Shared Parenting Information Group (SPIG) UK

- promoting responsible shared parenting after separation and divorce -

Child Support Bill 1991

Briefing paper - what we said about the 1991 Act


This Bill appears to be badly thought out and contains potentially punitive and inflexible measures. Mothers and fathers groups, often at variance with each other, are now unusually united in their opposition to the Bill, which stands a very real chance of increasing animosity, whilst doing very little for children.

The consultation period was far too short and it is not clear what effect, if any, it had on the Bill.

By comparison, the Australian Child Support scheme was developed by a group including representatives from mothers and fathers organisations, who unanimously agreed the final formula.

False Assumption

The Bill is based on the false assumption that one parent does all the caring and the other merely pays maintenance. The Bill does not address the general situation where the children spend from 20-50% of their time with the so-called absent parent

The need for the Bill not proven

It is not proven that those who do not pay now, can pay.

In fact the figures in Vol 2 of the white paper show that 60-70% of court orders are never in arrears. The question we should be asking is "Why are there so few court orders ?" - could it be that the parents involved do not have the means to pay?

Removal of the term "absent"

Use of the word "absent" is offensive and reflects the "runaway father" image used to launch the Bill.

The great majority of parents care very much for their children and have not chosen to absent themselves. Whilst liable for maintenance, we must be aware that they may have wished to remain with their children.

Deletion of obligation to supply information

[clauses 6, 13 and Schedule 2]

There are many oppressive clauses in the Bill. It could be just as effective, but cheaper to operate and less antagonistic if the procedure were to be voluntary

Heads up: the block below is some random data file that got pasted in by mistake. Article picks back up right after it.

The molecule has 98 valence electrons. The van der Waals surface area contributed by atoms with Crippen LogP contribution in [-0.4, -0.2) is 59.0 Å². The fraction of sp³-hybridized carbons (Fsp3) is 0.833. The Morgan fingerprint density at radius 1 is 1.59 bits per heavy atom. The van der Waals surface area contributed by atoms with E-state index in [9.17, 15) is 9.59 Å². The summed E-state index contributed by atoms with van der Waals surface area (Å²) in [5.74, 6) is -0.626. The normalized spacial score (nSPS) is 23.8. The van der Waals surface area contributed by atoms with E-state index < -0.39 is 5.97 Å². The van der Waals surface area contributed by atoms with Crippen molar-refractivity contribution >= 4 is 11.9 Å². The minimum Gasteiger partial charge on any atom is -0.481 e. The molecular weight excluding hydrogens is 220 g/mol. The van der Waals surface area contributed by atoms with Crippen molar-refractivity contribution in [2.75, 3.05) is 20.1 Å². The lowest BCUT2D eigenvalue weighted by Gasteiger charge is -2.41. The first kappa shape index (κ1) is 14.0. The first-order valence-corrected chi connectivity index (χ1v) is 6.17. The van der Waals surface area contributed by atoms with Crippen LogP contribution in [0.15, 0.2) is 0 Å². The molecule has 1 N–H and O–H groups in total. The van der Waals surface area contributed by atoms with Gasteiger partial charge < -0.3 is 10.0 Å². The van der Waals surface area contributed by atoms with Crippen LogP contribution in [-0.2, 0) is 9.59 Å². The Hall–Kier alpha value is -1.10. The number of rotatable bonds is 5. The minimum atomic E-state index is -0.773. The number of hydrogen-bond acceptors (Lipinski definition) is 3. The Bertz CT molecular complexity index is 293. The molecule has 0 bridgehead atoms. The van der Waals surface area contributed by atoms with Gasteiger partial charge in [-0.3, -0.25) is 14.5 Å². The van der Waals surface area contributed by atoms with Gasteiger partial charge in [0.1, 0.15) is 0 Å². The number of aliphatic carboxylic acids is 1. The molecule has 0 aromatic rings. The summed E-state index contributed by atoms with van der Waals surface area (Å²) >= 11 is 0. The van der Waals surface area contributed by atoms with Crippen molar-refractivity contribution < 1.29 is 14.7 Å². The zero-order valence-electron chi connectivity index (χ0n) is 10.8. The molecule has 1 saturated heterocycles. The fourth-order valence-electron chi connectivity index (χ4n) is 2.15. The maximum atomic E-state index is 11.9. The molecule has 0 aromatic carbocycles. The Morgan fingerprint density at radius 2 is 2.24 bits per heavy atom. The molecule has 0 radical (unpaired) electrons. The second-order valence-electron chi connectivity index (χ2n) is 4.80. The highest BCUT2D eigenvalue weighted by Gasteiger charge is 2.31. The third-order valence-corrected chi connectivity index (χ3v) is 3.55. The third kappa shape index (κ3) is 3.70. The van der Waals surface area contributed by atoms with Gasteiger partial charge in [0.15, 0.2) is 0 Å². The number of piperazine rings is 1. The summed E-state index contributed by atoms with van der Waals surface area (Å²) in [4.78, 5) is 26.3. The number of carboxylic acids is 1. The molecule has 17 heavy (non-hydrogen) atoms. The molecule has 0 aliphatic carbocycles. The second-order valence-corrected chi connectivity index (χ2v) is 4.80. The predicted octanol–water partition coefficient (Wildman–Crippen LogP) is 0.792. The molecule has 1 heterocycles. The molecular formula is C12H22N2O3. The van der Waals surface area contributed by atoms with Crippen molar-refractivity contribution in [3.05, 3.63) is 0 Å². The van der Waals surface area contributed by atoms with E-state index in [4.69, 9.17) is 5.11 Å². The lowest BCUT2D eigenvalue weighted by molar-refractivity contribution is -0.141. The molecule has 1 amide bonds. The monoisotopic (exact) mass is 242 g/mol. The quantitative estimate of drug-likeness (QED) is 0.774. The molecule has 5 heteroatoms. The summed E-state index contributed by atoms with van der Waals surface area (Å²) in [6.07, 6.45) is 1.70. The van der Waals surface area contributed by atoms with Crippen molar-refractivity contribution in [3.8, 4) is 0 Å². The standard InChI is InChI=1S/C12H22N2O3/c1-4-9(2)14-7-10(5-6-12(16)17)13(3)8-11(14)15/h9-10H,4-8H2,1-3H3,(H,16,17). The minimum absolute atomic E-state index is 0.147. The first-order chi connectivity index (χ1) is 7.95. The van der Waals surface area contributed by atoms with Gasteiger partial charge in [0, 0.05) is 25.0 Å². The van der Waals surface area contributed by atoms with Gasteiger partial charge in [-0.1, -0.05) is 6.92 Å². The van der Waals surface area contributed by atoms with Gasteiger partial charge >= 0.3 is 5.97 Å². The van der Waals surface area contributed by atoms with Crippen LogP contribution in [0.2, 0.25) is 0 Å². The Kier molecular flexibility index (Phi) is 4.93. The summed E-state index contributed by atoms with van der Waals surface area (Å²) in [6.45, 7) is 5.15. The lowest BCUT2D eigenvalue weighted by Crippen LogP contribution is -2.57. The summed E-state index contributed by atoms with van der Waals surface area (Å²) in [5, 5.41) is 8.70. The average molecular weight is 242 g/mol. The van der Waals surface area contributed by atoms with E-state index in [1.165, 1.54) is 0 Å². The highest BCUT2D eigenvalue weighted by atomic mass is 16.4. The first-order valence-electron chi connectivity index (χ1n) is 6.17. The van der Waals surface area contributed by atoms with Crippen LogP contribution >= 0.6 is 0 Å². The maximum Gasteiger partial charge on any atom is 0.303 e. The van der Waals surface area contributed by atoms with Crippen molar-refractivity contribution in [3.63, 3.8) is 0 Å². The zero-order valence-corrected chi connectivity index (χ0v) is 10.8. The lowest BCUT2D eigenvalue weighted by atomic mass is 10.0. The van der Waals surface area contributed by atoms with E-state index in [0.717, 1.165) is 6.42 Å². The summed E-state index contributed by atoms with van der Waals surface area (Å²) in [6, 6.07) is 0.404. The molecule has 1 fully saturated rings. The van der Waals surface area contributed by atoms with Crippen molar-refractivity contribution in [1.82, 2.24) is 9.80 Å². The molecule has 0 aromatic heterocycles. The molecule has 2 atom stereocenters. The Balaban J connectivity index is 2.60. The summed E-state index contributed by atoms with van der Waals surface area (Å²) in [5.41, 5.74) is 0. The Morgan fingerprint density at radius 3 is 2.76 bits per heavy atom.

Inclusion of right to appeal to court in the event of undue hardship or discrimination

[clauses 8, 19, 23, 24]

The formula is complex and untested. We must allow for the courts to intervene in cases where it produces undue hardship.

Inclusion of help with access costs

[clause 10]

There is a very real risk that the increased cost of child maintenance will result in some parents being unable to afford to stay in contact with their children - particularly when the parent with care has moved away. This amendment will prove that we are concerned about children - by introducing a safety net for access.

Deletion of powers of inspectors

[clause 14]

These procedures are entirely inappropriate for delicate family matters.

Payment in kind

[clauses 1,28]

Parents on access visits who buy toys and clothing for their children are paying twice. Agreed purchases of this kind should be offset against the maintenance bill.

Deletion of punitive clauses

[clauses 32-38 and 44]

By making the provisions of the Bill voluntary, these punitive clauses are not required. Fees should not be charged

Deletion of reduced benefit directions for either parent

[clauses 41, 43]

Clause 41 is at variance with the Children Act, where parents on benefit do not contribute to the cost of their children in care. Clause 41 discriminates against divorced parents and should either be deleted or complemented by deletion of clause 21(4) of Schedule 2 of the Children Act 1989.

Clause 43 has already been thrown out by the House of Lords and has no place in this Bill.

Adjust maintenance assessment to reflect the amount of time spent with each parent

[clause 1 and Schedule 1 para 1]

This Bill should reflect the concept of shared parenting embodied in the Children Act, by apportioning maintenance in direct relationship to the proportion of time the children spend with each parent.

Carer's allowance

[Schedule 1, para 1(3)(b)]

This requirement appears punitive and will only serve to exacerbate existing difficulties in relationships between parents.

Many parents caring for children work full time, making appropriate child minding arrangements. It would be grossly unjust to force the other parent to provide a meal ticket in circumstances where the other is capable of working, but elects not to do so.

Unspecified payments

[Schedule 1, para 1(3)(c)]

There is very real concern about a catch-all clause of this sort in primary legislation. Can we allow a clause which might result in an absent parent paying for the mortgage and passported benefits ?

Adjust payment to include costs of access after maintenance bill met

[Schedule 1, para 4,5]

The costs of access can be considerable - particularly where the parent with care has moved away. Once the maintenance bill is met, the formula should allow for the costs of access

Equality of treatment on reduction of income

[Schedule 1, Paragraph 9(b)]

This clearly covers the cases where absent parents intentionally create a low income for themselves. But the parent with care may similarly deprive themselves of capital or income, to gain state benefits or for other reasons. It would be unjust to apply sanctions only to one parent.

The clause must apply equally to both parents.

David Cannon

16 July 1991

Last updated - 7 July 1998

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